I’m on track to read more than the 52 books I’ve set out to read in the year.
Loveless (Alice Oseman)
Set at a UK college, we follow Georgia Warr, who is sorting out her sexuality while rooming with a sexually free girl her best friend Pip is crushing on. This was a wonderful book with a great message about asexuality, finding who you are, navigating relationships and the fact that platonic love can be as important as any other kind of love. The UK setting and university environment was great, and I loved all of the characters.
Moxie (Jennifer Mathieu)
Viv creates an anonymous feminist zine at her football crazed Texas high school to fight back against sexism and a multitude of unfair practices. Despite being set in present day, this book manages to bring back so much nostalgia for me of the early to mid 90s. Viv’s mom was a Riot Grrrl and Viv takes her inspiration from old zines from the 90s her mom has kept. I loved this book, and I can’t wait for Mathieu’s next one, a feminist reimagining of The Outsiders, due out in October. Moxie was made into a Netflix movie, and I thought it was a good adaptation, despite a few changes that were made.
The Mammoth Book of Jack The Ripper (Edited by Maxim Jakubowski and Nathan Braund)
This is a really dense book. Small print and close to 500 pages. It gives an overview of the facts of the case, then many, many takes from other authors and “Ripperologists”. In the end … I honestly don’t care who Jack the Ripper was and it seems pointless to conjecture, so I was bored getting through this.
How to Write a Series (Sara Rosett)
A guide about writing series novels. I picked this up in hopes I could sort out future projects and how the structure of different types of series might fit what I’m planning. I learned a few things I didn’t know about different series types, and some general questions to get me started about planning future series.
Romance Your Brand: Building a Marketable Genre Series (Zoe York)
This was a great overview of putting together a lasting series. The information applies to a series of any genre, but there is a definite lean towards romance. There are lots of exercises to get you thinking about what type of series you want to write, how to maintain it and what will carry you through. As an added bonus, York is Canadian, which appealed to me as a Canadian writer.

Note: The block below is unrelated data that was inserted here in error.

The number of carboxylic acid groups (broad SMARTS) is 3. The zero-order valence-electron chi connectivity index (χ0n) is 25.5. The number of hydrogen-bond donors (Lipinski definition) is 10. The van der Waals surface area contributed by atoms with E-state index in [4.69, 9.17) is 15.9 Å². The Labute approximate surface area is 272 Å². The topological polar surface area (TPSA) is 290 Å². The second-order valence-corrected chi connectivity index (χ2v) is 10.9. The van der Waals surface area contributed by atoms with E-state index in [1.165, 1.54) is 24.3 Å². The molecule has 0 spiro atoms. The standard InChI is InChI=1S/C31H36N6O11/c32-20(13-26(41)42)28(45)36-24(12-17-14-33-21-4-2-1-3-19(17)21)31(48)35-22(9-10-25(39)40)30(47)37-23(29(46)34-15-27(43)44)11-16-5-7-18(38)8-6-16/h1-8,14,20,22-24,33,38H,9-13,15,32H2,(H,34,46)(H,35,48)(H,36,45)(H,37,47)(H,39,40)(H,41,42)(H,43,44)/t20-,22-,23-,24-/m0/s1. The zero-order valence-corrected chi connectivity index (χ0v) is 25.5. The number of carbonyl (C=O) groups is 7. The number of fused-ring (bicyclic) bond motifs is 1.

Twins Talk: What Twins Tell Us About Person, Self, and Society (Dona Lee Davis)
I had high hopes for this book assuming it was going to be an interview/spotlight on sets of twins and hearing from them how they feel about identity etc. It’s more of an academic paper, and unfortunately the author spent more time talking about other studies and how their study would actually talk to twins, but there was actually very little from the twin sets they interviewed, which was really disappointing. I would rather have had full on interviews and that’s in. 70% of the book is analysis that was really hard to get through.
Embroidery: A Step-by-Step Guide to More Than 200 Stitches (Lucinda Ganderton)
This book was a Christmas gift so I could learn a bit about embroidery. I cross stitch and I’ve done crewel embroidery. It showed a ton of stitches, but I realized after reading and trying that I really, really can’t learn from photos. I need video to get the exact motion, because my brain loses something if it can’t see every step.
The Life of Twins: Insights From Over 120 Twins, Friends and Family (K&E Twinning Store)
I was a bit reluctant to read this, only because the authors’ seemed to want to hide their identity behind a business, which felt weird to me, especially since they feature so many named twins inside the book. But, this book did have a lot more of the personal story vibe I was going for in the previous twin book I read, I just wish it was more in depth than a one or two line quote here and there.
Above the Clouds: The Diaries of a High Altitude Mountaineer (Anatoli Boukreev)
Boukreev wrote journals after his various climbs – Everest, Makalu, K2 and more. All of those diaries are preserved here. The book was completed after his death in 1997, and translated from Russian. Because he wrote it in his native language, his personality and beliefs really shine through in a way that helps to expand other books (focusing on the 1996 Everest disaster). The world lost a great mountaineer when he died. I really enjoyed this. The Sovietness of his upbringing and the change the collapse had on him really informed so much of his outlook on the mountains and climbing.
36/52 – I’m ahead of schedule in my reading. According to Goodreads I’ve read just over 10,000 pages so far this year. Last year my page count was 18K but over 96 books (many of them plays).